WARNING GRAPHIC HELP chickens pecked this little hen!! - Page 2
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You can apply the A&D (original formula, not the white ointment) now, but get some Neosporin or similar. You want to use something with antibacterial properties in it. If you happen to have raw honey you could apply that. Personally, my choice is an antibacterial ointment. I wouldn't cover the wound at all. I'd just keep her in the house until it heals up.
You want to watch the area where the flesh has been torn. Some of the tissue might die if it doesn't have good blood flow. If you notice any going black that means that it is necrotic (dead) tissue and you will want to remove it. Trimming it away will help the wound heal faster. In the pic your hen's wound looks all pink so hopefully the remaining tissue has good blood supply and you don't have to be concerned. Just keep a watchful eye.
She's going to need to be kept from the flock for some time while it heals up. Even once it scabs over and begins to heal, they will pick it open again. Once it does heal up, and before her feathers come back in then you can think about crocheting a sweater for her. Some birds will pick at any exposed bare pink skin regardless if it is wounded or not. The last thing you want is for them to reinjure her so that's where your sweater or a chicken saddle would come into play. Saddles are used to cover the hen's back and protect their back and feathers from the roosters claws when mating. In her case it would cover and protect her bare spot until her feathers came back in.
With regards to your flock's protein level, it does sound like they could be protein deficient. Your layer feed is only 16% protein and the scratch and corn are probably only around 9% protein. The more they eat of the scratch and corn, the lower their overall protein intake gets. If you are feeding 1/2 pellets and 1/2 scratch-corn mixture then they are only getting 12.5% protein overall. Even if only a quarter of their ration is the scratch-corn mixture that means they are only getting 14.25% protein overall. A protein deficient diet can definitely contribute to feather picking and egg eating behavior. The easiest thing would be to look for an layer feed with a higher protein level. If you can't find one, then look for an "all-flock" or "multi-flock" formula. Those tend to be around 20% protein. Most don't have the calcium that layers need but, since you are offering oyster shell already, you should be fine. You might also look for a "game bird" or "show bird" formula. They tend to have much higher protein levels (24%), so you may opt to just supplement your 16% layer feed with them.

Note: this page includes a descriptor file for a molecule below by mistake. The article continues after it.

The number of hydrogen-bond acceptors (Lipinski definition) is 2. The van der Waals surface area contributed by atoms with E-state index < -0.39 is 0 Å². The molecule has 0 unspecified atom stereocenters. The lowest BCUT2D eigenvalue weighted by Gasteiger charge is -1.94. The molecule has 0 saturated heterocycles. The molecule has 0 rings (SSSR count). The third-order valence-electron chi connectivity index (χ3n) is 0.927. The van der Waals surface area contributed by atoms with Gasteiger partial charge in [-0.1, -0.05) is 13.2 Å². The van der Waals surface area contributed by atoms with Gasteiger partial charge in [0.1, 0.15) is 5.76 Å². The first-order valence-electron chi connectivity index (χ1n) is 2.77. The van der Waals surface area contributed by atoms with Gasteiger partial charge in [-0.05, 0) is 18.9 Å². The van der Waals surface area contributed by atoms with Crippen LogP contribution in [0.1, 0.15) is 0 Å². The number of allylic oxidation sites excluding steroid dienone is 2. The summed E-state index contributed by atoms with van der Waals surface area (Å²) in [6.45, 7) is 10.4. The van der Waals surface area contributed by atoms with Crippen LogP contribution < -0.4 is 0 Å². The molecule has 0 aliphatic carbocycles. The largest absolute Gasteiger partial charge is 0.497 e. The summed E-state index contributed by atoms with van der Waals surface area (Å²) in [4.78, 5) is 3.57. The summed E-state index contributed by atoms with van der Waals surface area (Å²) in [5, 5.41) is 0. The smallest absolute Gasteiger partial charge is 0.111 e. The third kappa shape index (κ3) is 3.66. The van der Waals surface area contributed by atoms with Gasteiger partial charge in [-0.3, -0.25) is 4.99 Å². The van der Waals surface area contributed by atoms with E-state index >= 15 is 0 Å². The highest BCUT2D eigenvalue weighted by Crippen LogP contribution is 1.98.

Edited by TalkALittle - 1/22/16 at 10:30am
I always forget to mention feeding eggs to provide protein or to entice a sick bird to eat. Maybe because subconsciously I can't bear the thought of parting with wonderful, home-grown eggs.
Chopped egg, canned tuna or salmon, liver, and hamburger are all good to increase the protein. Gamebird Starter 24% or FlockRaiser 20% feed can be good if you don't want to use the others. I have used a solid piece of polar fleece and cut slits for the wings to make a hen apron. Once her wound scabs over, I would put that on her, and give her supervised visitation inside the coop, so that they all remain familiar with her. Vetericyn Wound Spray is excellent to use for wound care.
Thank you all again for your wonderful advice and help. She seems to be in great spirits today, I cant keep her contained lol. Shes been wandering room to room checking things out! Now she believes its okay to rest on my countertop, and I will let her lol. I will keep you updated on her progress!
Hi folks!! Im back! Little hen is doing great, hopped on the couch with me today to take a nap. She is however now pecking herself and got herself bleeding. I tried to makeshift a cardboard ecollar, like the ones for dogs and cats, but she can still reach the area. Im guessing its healing and itchy to her. Im trying to kerp the area moist. Any ideas of how to keep her from pecking herself?
Well, now might be the time to start crocheting. Given that she's cannibalizing herself I'd cover the wound. If you do an internet search for images of "chicken saddle" you'll see lots of pics that will give you an idea of the shape that will cover her back and sides but still let her wings be free.
It's been 2 days since her injury and hopefully it's beginning to scab up. I would cut back on washing/rinsing the wound if you're still doing that. Washes can be limited to spot cleaning if she gets any debris in it. You can start to let it dry out a bit but still apply the antibacterial ointment. If you do make a little cover for her, make sure you don't fit it too tight. You don't want it to stick to the wound. If you have some non-stick gauze you might want to line the cover with it to prevent it from sticking.
Edited by TalkALittle - 1/23/16 at 7:24pm